Rodney (Buddy Messinger) and Marjorie (Gertrude Messinger)
The actors who played Marjorie (“acclaimed by Penrod as the most beautiful girl in the world”) and Rodney – Penrod’s biggest love and biggest enemy, respectively – were in fact siblings. There’s definitely a family resemblance in that scowl! Their father was a carpenter at Universal, where the two appeared in front of the camera for the first time in The Hunted Man (1917), a short for IMP. They followed this with several Fox fairytale films, including Jack and the Beanstalk (1917) and Ali Baba and the Forty Thieves (1918), and they worked steadily for the next several years, until the child roles began to dwindle. Buddy continued to appear in small, uncredited roles for much of the rest of his career – including a background part in Laurel and Hardy’s Our Relations (1936) alongside his sister – with a short stint as an assistant director in his later years.
Gertrude, however, had slightly more luck. She seemed to take a break from films between 1923 and 1929, when she appeared in Douglas Fairbanks Jr.’s The Jazz Age (1929). She was then part of the The Boy Friends series, produced by Hal Roach for MGM. Designed as a kind of teen spin off of the popular Our Gang series, and featuring several of its stars, the shorts followed three girls (and the titular boyfriends) through various slapstick mishaps. The shorts were released between 1930 and 1932, with Gertrude’s last appearance in the 1931 instalment The Kick-Off. She caused a minor scandal in April 1932, when she left her fiancé and eloped with David Sharpe, her co-star in The Boy Friends. The New York Times observed that “it seemed to be quite a surprise all around, since only three months ago the 20-year-old actress received a license here to wed James F. Gaither, movie sound technician”. Gertrude and David divorced in 1936, but in a strange twist of fate, after her brother Buddy passed away in 1965, his widow remarried – to David Sharpe.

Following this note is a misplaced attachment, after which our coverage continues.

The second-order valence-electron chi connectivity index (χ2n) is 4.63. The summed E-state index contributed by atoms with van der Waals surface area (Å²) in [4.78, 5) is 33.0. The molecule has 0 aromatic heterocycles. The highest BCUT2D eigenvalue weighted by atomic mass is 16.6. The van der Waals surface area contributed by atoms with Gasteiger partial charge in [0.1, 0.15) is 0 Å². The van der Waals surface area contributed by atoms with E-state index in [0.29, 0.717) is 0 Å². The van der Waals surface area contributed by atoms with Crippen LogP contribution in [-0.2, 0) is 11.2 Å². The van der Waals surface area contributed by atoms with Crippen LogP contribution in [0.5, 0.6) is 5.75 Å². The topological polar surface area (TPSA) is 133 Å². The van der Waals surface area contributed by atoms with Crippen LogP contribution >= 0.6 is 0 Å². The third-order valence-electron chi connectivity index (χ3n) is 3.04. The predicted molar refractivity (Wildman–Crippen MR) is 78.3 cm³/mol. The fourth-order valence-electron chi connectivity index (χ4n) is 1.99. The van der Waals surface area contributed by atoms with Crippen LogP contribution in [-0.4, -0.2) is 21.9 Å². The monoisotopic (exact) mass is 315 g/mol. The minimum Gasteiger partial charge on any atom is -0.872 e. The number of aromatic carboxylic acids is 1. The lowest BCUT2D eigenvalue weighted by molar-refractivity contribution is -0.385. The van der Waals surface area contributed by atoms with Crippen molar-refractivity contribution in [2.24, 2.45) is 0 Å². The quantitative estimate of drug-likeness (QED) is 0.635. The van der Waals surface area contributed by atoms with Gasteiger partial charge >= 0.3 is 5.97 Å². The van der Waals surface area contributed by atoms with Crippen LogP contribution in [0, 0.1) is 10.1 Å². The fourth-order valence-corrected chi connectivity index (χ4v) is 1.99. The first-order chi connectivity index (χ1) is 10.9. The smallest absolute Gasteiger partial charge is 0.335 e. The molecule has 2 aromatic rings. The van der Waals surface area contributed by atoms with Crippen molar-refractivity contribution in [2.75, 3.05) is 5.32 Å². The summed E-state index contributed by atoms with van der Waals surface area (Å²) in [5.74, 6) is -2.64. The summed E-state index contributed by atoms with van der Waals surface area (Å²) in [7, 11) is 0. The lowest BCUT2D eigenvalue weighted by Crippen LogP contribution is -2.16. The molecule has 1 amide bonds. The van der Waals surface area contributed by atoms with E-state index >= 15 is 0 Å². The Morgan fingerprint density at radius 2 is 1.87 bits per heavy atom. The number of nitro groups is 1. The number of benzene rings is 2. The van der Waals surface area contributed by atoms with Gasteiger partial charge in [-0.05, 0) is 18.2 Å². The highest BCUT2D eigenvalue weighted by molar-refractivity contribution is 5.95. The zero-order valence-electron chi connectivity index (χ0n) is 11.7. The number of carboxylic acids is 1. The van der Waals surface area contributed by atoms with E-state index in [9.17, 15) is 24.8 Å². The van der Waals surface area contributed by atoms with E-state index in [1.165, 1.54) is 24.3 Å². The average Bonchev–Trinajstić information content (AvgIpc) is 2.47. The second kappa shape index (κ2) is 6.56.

She would go on to appear in several pre-codes and B-movies throughout the 1930s, including small roles in Madame Racketeer with George Raft in 1932, and The Woman Accused (1933), an early Cary Grant film. A handful of small uncredited roles appear in her filmography until 1952, but Gertrude largely retired from the screen after her role as Madge Allen in western Feud Of The Range in 1939.
Verman (Eugene Jackson)
Eugene Jackson was just five years old when he debuted in Penrod and Sam, and would go on to star in several of the Our Gang shorts in 1925, and in uncredited roles in Douglas Fairbanks’ The Thief of Bagdad (1924) and Mary Pickford’s Little Annie Rooney (1925).
In 1929 Jackson appeared in Fox musical Hearts in Dixie, one of the first all-sound productions by a big studio to feature a predominantly African-American cast, in which he became the first African-American child to speak on film. Jackson also had a thriving career in vaudeville, and he was clearly a talented dancer; film historian Steve Massa notes that “Eugene and his brother Freddie were rotoscoped by the Disney Studio, and their dancing was used for the crows in Dumbo”. He had an extraordinarily long career, with his final recorded screen credits being Mel Brook’s Life Stinks, and The Addams Family (both 1991).
Festival passes for the Giornate are available on their website.